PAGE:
USSEC followed the latest exports of U.S. soybeans through the feed chain of several European countries during its EU mission. The mission, which spanned March 14-19, set a goal to reinforce the U.S. Soy Sustainability Assurance Protocol (SSAP) and demonstrate the U.S. farmer’s commitment to the 28 EU member states, the second largest importer of soybeans in the world. The SSAP was positively benchmarked against the European Feed Manufacturers’ Federation’s (FEFAC) Soy Sourcing Guidelines through the independent International Trade Centre (ITC) customized benchmark tool on March 8.
In France, United Soybean Board (USB) and Iowa Soybean Association (ISA) director April Hemmes, USSEC Regional Director – EU/MENA Brent Babb and USSEC consultant Lola Herrera visited the SNIA (French Feed Association) in Paris, and toured the Bretagne area, which is the main feed and meat production area in the country, producing more than nine millions tons of feed.
The first stop in Bretagne was in Ancenis at the headquarters of the cooperative Terrena, where the group had a meeting with purchasing manager Franco Pilato and production manager Vincent Demiot.
Terrena is the second co-op in France and Europe’s tenth. They produce feed, meat, and distribute grains and vegetables. They have 22,000 member farmers and 12,159 employees. Terrena’s eight feed plants produce 1.3 million tons feed.
At the second stop of the trip in Rennes, the delegation met with Eric Beaty, the Economic and Commercial Attaché of the United States Consulate for Western France, to discuss the activity in the area.
The group met Laurent Berthelier of Feed Alliance, in his office near Rennes. This company is Sanders’ purchasing brand; they buy raw materials for their company and also for other companies in France. The group purchases about 700,000 metric tons (MT) of soybean meal yearly, with the origin of the soybean meal depending on the replacement price. They know and give value to U.S. soybean meal. Sanders is one of the companies that uses a different matrix for each soybean meal origin in its feed formula. This company is one of the most important feed producers in France and belongs to the Avril Group, one of the main rapeseed crushers and biodiesel producers in Europe.
The last stop of the Bretagne visit was at Saint Nazaire on the Atlantic coast, where most of France’s soybean meal imports arrive. France imports about 3.3 millions tons of soybean meal a year. The group met with Bunge representatives Yvon Pennors, CEO in France, and Christophe Delafon, sales manager. Bunge has a 28 – 30 percent share of the French market. They also sell soybean meal produced at their crushing plants in Spain, Bilbao and Barcelona. Bunge is a main soybean crusher in Europe, at more than 3.5 million tons.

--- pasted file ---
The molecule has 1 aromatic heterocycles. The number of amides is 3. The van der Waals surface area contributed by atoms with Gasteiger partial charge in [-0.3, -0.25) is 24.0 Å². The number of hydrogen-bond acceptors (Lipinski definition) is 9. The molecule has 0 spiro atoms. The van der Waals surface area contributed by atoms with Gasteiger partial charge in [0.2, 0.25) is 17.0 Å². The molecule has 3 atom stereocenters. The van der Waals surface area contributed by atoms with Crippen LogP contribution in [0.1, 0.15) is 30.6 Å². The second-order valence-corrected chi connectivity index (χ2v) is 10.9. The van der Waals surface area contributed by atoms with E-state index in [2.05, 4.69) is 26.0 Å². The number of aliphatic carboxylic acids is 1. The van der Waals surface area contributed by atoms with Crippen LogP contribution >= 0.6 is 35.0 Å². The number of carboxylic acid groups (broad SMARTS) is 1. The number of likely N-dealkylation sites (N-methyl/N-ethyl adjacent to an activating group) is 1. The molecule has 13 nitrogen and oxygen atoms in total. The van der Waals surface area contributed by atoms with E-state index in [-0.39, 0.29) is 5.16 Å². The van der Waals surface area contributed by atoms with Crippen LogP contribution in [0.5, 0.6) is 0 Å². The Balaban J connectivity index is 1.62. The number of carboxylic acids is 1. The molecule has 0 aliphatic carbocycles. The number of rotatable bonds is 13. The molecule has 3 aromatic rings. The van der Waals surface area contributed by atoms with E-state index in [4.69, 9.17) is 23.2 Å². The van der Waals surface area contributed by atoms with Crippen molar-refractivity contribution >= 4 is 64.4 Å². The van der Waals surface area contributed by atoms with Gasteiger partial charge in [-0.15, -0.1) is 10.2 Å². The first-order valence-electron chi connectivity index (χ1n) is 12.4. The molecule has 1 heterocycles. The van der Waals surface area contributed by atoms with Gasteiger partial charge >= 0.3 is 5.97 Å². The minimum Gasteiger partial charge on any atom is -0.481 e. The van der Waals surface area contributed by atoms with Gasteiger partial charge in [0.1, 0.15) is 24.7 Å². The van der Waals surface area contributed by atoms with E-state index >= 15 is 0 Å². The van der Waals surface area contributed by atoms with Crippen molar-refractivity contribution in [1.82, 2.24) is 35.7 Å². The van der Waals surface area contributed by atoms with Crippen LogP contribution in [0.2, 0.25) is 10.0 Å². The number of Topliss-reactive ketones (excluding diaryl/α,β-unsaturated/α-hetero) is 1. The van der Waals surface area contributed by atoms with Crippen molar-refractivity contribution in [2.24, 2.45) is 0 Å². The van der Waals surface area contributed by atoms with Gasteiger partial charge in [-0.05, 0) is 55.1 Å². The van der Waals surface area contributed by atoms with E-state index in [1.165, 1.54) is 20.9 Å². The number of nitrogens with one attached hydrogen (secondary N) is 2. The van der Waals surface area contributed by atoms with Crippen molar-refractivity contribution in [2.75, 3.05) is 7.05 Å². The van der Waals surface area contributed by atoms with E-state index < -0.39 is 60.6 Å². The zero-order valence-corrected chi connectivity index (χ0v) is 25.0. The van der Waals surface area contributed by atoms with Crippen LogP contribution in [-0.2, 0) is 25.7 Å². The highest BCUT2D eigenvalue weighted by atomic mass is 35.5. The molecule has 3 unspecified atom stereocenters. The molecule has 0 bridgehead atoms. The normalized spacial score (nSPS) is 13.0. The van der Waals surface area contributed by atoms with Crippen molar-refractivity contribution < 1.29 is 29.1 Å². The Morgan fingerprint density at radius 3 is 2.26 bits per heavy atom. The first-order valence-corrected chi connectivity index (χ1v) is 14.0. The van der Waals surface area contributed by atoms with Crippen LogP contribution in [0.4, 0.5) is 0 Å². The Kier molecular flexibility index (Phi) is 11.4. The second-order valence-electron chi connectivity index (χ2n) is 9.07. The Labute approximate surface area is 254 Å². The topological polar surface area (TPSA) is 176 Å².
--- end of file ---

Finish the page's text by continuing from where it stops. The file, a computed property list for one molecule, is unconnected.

In Paris, the group had a meeting with SNIA’s sustainability team. SNIA is working with the feed and food chains to develop a protocol for the sustainability of all raw materials used in the industry. They asked questions related to sustainability on U.S. farms, where Ms. Hemmes had the opportunity to talk about sustainable U.S. Soy farming methods.
“My recent visit to France and Romania was filled with great opportunities to tell my story of growing soybeans on my farm,” said Ms. Hemmes. “The SNIA was very interested to hear about how I raise my soybeans sustainably and how the farmers in the U.S. care about saving their soil and maintaining water quality for future generations. I loved talking about sustainability in France and hope my story led them to a better understanding of the SSAP.”
On the second part of the European mission, Ms. Hemmes visited Romanian customers along the U.S. Soy import / supply chain: from Constanta Port unloading facilities, to Bunge Prio Oilseeds Crushing Plant to Combial’s Feed Mill and Bona Avis Broiler farms, located in southern Romania. Establishing contacts and building relationships with customers is key in promoting the benefits of U.S. Soy and demonstrating the commitment of U.S. farmers.
“In Romania it was exciting for me to see the progression of U.S. beans being imported into the country. From the Constanta Port where they were unloaded off the ship, then to the Bunge crushing plant, where the soybeans were transformed into soybean meal, to the feed mill that made the feed compound and finally the chickens that ate the feed. Just to think that the soybeans in the chicken feed could have come from my farm in Iowa!” Ms. Hemmes said.
“These missions are very important as everyone learns from the experience, establishes connections with customers and demonstrates U.S. soy farmers’ commitment. I hope I helped the U.S. soybean cause on my first official trip as a USB board member,” she concluded.